what is your name?
how would you describe what you do?
I write fiction and poetry, and I also have projects like Intoviews which are designed to help writers and artists and help spread the word throughout the community.
what are you currently working on?
I am working on various different poetry projects, flash fiction collections, longer short stories for collections, several novels, some non-fiction books, and illustrating some of the books i have which are in the editing stages.
what has had the greatest influence on your work?
When I first started getting interested in writing I was reading Ray Bradbury, Aldous Huxley and chasing down all the works of the Beat Generation, so I feel that there were the twin influences of experimentation and story-telling pushing and pulling on me. Also I love music and movies and have tried to recreate the visceral rush of some of those mediums in my work. I draw a lot on the everyday as well, as do most writers – reparsing things that happen to me into fiction or poetry.
what is the greatest misconception about you or your work?
The fact that I am prolific causes a lot of people to adopt the opinion that I am somehow disconnected emotionally from my work and that I am just churning them out with little investment in them, which is not true.
what do you see as the main strengths and weaknesses of the medium you work in?
On a shoestring budget a writer can mount the most amazing productions because he uses the reader’s own imagination to embellish the things he is writing and that has limitless potential.
I think weaknesses generally reside with the writer more than the medium, but maybe the lack of instancy can be a problem for some reason – the idea that they have to work for the prize in a book can be off-putting to them.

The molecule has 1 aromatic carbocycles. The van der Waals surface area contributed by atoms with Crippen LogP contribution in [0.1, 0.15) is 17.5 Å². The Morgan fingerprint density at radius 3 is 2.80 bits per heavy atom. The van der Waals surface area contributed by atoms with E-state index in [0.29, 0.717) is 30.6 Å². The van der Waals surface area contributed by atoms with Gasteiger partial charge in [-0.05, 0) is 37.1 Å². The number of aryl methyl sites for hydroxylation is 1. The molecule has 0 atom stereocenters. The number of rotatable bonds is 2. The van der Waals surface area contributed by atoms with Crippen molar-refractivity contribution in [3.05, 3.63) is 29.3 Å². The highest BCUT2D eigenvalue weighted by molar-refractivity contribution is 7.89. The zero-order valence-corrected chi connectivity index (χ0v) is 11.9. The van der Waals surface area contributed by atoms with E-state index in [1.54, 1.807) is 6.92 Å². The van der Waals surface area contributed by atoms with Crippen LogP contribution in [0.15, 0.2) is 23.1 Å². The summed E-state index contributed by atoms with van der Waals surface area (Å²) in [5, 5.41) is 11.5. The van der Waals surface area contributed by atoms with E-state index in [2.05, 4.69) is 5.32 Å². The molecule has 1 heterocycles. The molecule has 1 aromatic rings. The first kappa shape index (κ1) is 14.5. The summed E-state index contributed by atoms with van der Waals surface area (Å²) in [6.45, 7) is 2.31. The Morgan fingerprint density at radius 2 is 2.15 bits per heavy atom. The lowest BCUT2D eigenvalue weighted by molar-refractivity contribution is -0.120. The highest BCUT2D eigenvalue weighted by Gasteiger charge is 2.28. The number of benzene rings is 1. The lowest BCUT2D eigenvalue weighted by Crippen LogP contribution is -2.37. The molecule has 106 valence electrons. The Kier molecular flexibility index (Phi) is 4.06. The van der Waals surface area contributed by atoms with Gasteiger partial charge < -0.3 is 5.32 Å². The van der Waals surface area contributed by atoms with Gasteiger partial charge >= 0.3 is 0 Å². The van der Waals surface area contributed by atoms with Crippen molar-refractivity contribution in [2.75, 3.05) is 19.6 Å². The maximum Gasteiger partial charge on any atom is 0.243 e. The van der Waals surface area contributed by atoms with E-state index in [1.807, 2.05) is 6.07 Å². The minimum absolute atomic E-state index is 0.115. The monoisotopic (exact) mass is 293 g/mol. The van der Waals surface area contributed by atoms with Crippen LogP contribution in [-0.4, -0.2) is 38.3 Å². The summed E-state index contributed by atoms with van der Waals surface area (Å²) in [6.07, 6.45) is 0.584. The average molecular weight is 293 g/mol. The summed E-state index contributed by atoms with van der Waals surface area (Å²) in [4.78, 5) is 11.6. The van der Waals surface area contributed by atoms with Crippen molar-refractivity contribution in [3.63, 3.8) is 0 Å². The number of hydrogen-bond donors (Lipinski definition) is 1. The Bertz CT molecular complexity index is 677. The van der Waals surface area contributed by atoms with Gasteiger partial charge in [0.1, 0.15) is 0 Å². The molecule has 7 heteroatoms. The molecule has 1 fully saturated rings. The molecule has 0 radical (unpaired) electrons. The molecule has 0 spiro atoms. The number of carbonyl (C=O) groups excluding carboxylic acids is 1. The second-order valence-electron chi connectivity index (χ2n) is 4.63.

how has technology impacted upon the work you do?
The biggest influence it has had is to open up all kinds of possibilities that would never have been there for me in the small town I lived in.
The format necessary to make a text work on a screen has also, I think had some impact upon the length and form some of my fiction projects have taken. Poetry makes the transition to screen a lot more smoothly I think.
what’s the greatest piece of advice you would like to pass on?
Not too allow your instincts and natural feeling for where a piece of work should go to be coloured by the advice and so-called good sense of others; only you really know what you want to say.
where can we find you online?
http://headspaceunique.org/ is the best place to find out about all my latest exploits; it serves as the informational hub for my projects.
what are you reading at the moment?
Oryx and Crake by Margaret Atwood and Accelerando by Charles Stross.
what are you listening to at the moment?
Today I am having a Blue October day, a group which my wife introduced me to.
anything else we should know?
Well, regarding this site, I know a few people have wondered about the set questions. The idea is that they are designed to spotlight the creative person in question and to background the interviewer, who is of secondary importance to the whole affair. I think it works – if you look at the variety of ways in which people answer the questions … the interviewees create what the interview is, make it unique.
Anyone interested in being interviewed or with suggestions for interview subjects should shoot me an email at email@example.com.